70,500 People registered as injured, although the true figure is likely far higher.

Just nine of Gaza’s 36 health facilities are still functioning, many only partially, and all at many times their intended capacity. The crowding is made worse by displaced families camped out on hospital grounds, believing they are safe there from the Israeli bombardment.

“The few remaining hospitals that are still functioning struggle on a daily basis with large numbers of casualties in addition to the pressure resulting from the thousands of families who are internally displaced at the hospitals,” said Mhanna.




Palestinians run for cover next to covered bodies after an Israeli airstrike near the Kamal Adwan hospital in Beit Lahia in the northern Gaza Strip on November 22, 2023. (AFP)

The displacement of some 85 percent of Gaza’s 2.3 million inhabitants to densely packed refugee camps has left the population — especially young children — vulnerable to waterborne diseases, placing further pressure on health services.

There are also the cases generated by the spread of disease during the war, added Mhanna.

“At certain points sewage was flooding into the hospitals. There is also no personal space, and people cannot afford to buy food,” he said.

“They would rather buy food than hygiene items and without hygiene items you create the perfect storm for a public health crisis filled with waterborne diseases like cholera, hepatitis, chicken pox and influenza, because it is also cold here.”

Then there are those suffering with chronic conditions such as heart disease, diabetes and cancer, who have been unable to access routine treatments and therapies since the onset of the crisis, not to mention those in need of physiotherapy and mental health support.




Children injured in an Israeli strike are rushed to the Al-Shifa hospital in Gaza City on October 15, 2023. (AFP)

Among the most vulnerable are pregnant women and newborns, who lack access to midwives, surgeons and incubators, as well as pain relief and antiseptics, making complications even more likely.

Critics say the vast destruction is evidence that Israel’s attacks are disproportionate and fail to limit civilian casualties. “Hospitals, intended to be safe havens … have frequently turned into death traps,” the Israeli watchdog Physicians for Human Rights said in a report published in February.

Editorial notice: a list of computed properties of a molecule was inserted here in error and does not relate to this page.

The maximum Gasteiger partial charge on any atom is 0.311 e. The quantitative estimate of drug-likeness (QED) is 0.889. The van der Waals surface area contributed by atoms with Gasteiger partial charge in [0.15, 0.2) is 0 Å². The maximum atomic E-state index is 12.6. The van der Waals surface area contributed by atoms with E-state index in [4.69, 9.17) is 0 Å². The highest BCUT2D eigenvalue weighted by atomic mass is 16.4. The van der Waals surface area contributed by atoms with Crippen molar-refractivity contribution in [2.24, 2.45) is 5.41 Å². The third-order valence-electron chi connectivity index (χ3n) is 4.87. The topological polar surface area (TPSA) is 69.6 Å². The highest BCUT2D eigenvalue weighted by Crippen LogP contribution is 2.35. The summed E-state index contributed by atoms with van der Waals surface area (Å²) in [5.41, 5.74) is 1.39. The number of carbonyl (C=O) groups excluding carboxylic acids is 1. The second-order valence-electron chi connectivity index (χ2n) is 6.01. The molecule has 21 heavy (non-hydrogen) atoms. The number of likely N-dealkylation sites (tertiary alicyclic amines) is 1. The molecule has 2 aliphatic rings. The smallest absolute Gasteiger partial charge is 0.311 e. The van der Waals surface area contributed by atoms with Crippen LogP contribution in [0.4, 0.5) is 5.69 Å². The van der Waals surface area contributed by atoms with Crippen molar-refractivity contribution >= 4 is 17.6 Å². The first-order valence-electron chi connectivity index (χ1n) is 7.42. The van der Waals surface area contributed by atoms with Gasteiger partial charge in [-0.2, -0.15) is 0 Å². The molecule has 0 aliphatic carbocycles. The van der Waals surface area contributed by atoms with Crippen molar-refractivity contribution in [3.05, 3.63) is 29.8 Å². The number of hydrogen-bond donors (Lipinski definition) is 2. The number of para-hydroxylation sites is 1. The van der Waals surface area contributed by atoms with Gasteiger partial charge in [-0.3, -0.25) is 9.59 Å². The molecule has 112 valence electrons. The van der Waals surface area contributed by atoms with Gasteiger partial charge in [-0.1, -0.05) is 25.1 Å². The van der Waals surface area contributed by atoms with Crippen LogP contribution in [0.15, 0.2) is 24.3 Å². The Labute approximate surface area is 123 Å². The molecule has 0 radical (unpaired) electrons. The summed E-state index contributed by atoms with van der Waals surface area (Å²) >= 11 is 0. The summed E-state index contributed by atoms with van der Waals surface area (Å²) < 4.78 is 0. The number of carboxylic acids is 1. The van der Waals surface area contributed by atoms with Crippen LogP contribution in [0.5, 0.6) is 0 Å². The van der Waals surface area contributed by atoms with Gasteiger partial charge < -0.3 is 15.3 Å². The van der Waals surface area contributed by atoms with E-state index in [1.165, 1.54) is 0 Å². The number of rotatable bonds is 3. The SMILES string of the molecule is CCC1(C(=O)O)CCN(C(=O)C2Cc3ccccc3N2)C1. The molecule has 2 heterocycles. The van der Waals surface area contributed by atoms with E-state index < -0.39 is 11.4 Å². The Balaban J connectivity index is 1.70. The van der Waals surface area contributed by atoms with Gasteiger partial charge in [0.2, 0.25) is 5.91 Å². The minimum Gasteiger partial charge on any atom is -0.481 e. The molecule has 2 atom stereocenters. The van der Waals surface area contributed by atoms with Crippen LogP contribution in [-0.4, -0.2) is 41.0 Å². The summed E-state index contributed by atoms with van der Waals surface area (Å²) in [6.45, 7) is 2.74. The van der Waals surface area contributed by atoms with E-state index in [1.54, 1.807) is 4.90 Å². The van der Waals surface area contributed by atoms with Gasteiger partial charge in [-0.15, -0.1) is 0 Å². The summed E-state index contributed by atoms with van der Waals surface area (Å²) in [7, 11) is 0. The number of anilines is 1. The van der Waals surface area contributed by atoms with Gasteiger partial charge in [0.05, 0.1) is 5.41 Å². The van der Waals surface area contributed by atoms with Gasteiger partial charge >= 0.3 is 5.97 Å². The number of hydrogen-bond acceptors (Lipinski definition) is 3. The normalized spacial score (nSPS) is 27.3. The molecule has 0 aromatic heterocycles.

The Israeli government says its military does not target civilians or hospitals and blames Hamas for conducting military operations and launching rockets from crowded residential areas.

Israeli officials have also disputed claims of a mounting hunger crisis in Gaza. One official, recently cited by Bloomberg, said “there is not a shortage of food or water in the Gaza Strip at the moment,” and “it’s just not true that starvation is looming.”

Aid agencies say the limit on the amount of humanitarian relief permitted to enter Gaza by the Israeli military has caused widespread malnutrition, which doctors lack the resources to treat.

Despite repeated warnings by aid agencies about an impending famine, several Gazans have reportedly starved to death.




Aid agencies say the limit on the amount of humanitarian relief permitted to enter Gaza by the Israeli military has caused widespread malnutrition. (AFP)

In northern Gaza, where 300,000 people are thought to remain, around 16 percent of children under the age of two were acutely malnourished as of January, according to the UN. The organization has cited an “unprecedented” rate of decline in the nutritional status of Gazans.

Aid groups operating in Gaza say it has become almost impossible to deliver supplies due to inspections and procedural red tape put in place by the Israeli military, the ongoing fighting, and the complete breakdown of public order.

Even when aid is delivered, crowds of desperate Palestinians quickly overwhelm convoys before relief can be distributed and rationed to the neediest. Such crowds have resulted in crushes, causing further death and injury.

One such incident on Feb. 29, in which more than 100 Palestinians who rushed an aid convoy were killed — many apparently shot dead by Israeli forces — prompted the US to airdrop 38,000 meals into the enclave on March 2.




A man mourns at Al-Shifa hospital in Gaza City, over the bodies of Palestinians killed in an early morning incident when residents rushed toward aid trucks, on February 29, 2024. (AFP)